Lapid looking sharp 370.
(photo credit: Marc Israel Sellem/The Jerusalem Post)
Finance Minister Yair Lapid on Wednesday appointed a committee to examine The
Law for the Encouragement of Capital Investment, which offers companies tax
breaks for making big investments in Israel.
The law has been at the
center of a heated debate this week, as the Israel Tax Authority convinced big
companies such as Teva, Israel Chemicals and Check Point to distribute “trapped
profits” for a reduced tax bill totaling NIS 4.3 billion. The companies, which
have paid extraordinarily low marginal tax rates due to their investments, had
kept their profits “trapped” because of provisions in the law that they feared
would lead to high tax bills.
“We will work to fix the capital
investments law, to fit it to the needs of the citizens of Israel and to balance
it with the needs of the companies,” Lapid said.
Lower tax rates invite
multinational companies to build plants in Israel instead of competing nations
such as Ireland, provide good jobs and spur economic growth, Lapid has
His critics say it is unfair for large companies to pay minimal
taxes while small and medium-sized businesses pay the full corporate tax rate.
They question whether the money could be better spent in other, more equitable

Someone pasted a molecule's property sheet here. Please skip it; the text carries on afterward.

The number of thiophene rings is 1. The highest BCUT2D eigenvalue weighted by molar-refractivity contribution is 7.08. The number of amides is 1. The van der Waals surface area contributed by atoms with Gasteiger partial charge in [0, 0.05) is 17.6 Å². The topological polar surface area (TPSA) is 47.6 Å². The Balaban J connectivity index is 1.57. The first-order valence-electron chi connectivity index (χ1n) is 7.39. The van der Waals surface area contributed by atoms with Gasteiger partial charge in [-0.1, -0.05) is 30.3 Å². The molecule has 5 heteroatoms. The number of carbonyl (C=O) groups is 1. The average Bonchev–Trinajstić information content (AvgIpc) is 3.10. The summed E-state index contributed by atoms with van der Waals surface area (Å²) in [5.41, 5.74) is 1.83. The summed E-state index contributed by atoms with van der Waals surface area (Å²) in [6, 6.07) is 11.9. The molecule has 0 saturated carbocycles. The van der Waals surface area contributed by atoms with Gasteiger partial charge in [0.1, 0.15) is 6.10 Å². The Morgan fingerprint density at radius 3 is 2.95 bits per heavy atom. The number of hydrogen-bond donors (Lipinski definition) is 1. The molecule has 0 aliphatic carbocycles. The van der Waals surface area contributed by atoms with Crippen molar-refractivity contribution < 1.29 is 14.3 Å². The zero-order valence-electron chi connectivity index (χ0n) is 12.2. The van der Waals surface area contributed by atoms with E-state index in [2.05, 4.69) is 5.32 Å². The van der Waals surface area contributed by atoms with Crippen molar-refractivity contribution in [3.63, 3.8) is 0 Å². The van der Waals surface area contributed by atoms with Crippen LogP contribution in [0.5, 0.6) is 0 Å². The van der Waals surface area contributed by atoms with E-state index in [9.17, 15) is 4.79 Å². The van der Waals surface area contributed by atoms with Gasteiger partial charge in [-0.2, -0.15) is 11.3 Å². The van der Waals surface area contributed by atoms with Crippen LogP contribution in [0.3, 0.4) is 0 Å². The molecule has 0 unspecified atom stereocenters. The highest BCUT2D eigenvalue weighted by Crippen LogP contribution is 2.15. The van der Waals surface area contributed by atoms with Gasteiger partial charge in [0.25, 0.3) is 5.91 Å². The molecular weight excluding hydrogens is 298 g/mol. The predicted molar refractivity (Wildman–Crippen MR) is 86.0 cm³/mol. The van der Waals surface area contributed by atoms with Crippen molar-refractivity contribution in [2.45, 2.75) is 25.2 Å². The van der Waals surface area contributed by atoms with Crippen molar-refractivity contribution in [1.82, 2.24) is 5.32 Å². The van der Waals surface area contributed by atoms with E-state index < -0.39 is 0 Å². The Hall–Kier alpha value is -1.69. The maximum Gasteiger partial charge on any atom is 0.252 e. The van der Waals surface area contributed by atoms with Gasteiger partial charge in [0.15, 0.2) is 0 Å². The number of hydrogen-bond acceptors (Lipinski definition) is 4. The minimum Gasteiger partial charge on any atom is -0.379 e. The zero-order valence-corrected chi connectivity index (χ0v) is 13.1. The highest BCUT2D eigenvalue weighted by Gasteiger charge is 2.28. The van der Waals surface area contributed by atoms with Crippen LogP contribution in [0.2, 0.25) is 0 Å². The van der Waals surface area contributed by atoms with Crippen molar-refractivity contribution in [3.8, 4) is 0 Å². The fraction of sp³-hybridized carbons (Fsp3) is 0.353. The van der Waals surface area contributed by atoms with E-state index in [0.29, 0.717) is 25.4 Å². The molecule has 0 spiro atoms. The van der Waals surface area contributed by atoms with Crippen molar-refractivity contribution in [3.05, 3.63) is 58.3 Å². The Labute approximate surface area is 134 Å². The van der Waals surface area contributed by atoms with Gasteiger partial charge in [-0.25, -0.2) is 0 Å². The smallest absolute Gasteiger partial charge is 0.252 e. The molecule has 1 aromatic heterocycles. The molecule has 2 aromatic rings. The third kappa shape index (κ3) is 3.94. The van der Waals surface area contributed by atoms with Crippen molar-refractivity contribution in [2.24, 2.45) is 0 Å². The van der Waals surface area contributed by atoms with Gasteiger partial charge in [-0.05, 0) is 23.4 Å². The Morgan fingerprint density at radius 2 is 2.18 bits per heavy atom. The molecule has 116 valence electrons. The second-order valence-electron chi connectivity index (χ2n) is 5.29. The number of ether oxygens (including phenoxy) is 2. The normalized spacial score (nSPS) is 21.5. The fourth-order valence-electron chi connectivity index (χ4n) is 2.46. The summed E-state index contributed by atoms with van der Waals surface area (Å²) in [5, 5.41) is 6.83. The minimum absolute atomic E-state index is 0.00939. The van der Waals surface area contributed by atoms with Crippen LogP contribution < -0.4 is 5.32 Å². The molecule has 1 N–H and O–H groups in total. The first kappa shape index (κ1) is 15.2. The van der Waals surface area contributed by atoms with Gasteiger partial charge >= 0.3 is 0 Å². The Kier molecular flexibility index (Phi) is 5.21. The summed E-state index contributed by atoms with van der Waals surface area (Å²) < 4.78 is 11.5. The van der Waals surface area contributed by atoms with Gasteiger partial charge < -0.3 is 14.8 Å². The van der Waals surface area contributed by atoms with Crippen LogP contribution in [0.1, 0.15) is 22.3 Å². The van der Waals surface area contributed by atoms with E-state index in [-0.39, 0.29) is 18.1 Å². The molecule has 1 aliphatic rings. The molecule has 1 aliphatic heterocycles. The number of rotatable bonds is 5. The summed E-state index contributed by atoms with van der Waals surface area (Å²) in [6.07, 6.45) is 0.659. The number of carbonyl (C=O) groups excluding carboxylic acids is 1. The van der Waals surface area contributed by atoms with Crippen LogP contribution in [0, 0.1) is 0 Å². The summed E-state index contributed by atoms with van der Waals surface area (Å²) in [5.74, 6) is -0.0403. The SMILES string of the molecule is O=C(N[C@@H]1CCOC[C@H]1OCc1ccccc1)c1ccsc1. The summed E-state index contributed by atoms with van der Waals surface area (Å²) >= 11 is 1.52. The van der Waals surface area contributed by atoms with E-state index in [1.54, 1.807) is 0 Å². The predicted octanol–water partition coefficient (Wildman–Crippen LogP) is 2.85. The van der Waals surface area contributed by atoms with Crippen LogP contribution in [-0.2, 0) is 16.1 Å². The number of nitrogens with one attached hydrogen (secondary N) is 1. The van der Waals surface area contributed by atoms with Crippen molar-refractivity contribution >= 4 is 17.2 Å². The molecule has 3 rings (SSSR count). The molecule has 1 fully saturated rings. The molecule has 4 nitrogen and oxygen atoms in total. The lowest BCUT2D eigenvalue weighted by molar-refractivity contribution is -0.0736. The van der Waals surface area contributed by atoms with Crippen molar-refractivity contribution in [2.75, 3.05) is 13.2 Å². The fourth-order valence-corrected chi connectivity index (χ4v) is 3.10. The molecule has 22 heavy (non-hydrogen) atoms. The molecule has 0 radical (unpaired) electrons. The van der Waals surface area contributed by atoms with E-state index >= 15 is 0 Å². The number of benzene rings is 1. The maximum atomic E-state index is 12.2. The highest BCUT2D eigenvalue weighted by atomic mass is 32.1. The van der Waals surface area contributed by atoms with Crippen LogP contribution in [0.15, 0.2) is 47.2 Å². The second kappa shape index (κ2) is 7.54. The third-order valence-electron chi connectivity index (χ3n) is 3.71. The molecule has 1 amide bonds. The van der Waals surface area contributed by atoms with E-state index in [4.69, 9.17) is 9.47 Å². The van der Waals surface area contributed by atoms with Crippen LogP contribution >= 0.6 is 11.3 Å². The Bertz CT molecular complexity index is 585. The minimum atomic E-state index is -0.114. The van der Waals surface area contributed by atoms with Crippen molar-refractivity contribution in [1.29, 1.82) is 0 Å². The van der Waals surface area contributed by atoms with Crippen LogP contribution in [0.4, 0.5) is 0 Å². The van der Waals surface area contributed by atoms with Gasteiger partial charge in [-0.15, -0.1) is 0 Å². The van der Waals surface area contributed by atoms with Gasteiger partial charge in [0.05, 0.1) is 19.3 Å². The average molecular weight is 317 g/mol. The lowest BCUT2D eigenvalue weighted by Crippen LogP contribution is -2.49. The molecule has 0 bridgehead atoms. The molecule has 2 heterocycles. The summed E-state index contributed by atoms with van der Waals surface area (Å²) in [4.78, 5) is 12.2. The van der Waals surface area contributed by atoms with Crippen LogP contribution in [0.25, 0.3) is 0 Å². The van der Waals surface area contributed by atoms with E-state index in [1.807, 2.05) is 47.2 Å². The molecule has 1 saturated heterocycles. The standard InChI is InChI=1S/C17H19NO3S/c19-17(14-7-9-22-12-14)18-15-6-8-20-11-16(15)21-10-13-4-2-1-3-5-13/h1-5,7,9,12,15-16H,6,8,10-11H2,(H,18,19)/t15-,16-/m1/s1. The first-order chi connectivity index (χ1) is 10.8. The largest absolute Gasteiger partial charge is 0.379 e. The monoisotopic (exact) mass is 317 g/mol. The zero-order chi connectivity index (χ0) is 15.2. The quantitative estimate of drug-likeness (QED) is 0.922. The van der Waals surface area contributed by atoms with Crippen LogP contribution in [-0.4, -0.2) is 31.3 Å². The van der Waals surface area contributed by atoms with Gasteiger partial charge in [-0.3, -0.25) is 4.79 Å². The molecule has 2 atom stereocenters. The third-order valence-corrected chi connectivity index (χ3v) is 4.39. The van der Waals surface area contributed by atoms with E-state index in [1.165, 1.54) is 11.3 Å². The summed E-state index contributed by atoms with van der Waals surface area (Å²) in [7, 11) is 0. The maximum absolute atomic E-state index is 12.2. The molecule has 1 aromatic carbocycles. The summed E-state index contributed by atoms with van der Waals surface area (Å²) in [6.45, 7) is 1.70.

Teva only paid a tax of about 5 percent on its released profits,
opposition leader Shelly Yacimovich said Wednesday, adding that the large
companies did not pay the same taxes as “regular people” and “regular
Meretz leader Zehava Gal-On said it was “a serious crime
against the citizens of Israel.”
A report in May 2010 found that 70% of
all such benefits were paid out to the four largest companies alone.
committee, to be led by Finance Ministry director-general Yael Andorn, will
examine whether the existing law “strikes the right balance” between benefits to
companies, Israel’s citizens and the economy as a whole, while creating a
mechanism to monitor the law’s effectiveness over time.
“The staff will
find ways to ensure the proper allocation of tax benefits and create conditions
so that the State of Israel will continue being attractive for capital
investments for large international companies,” Andorn said.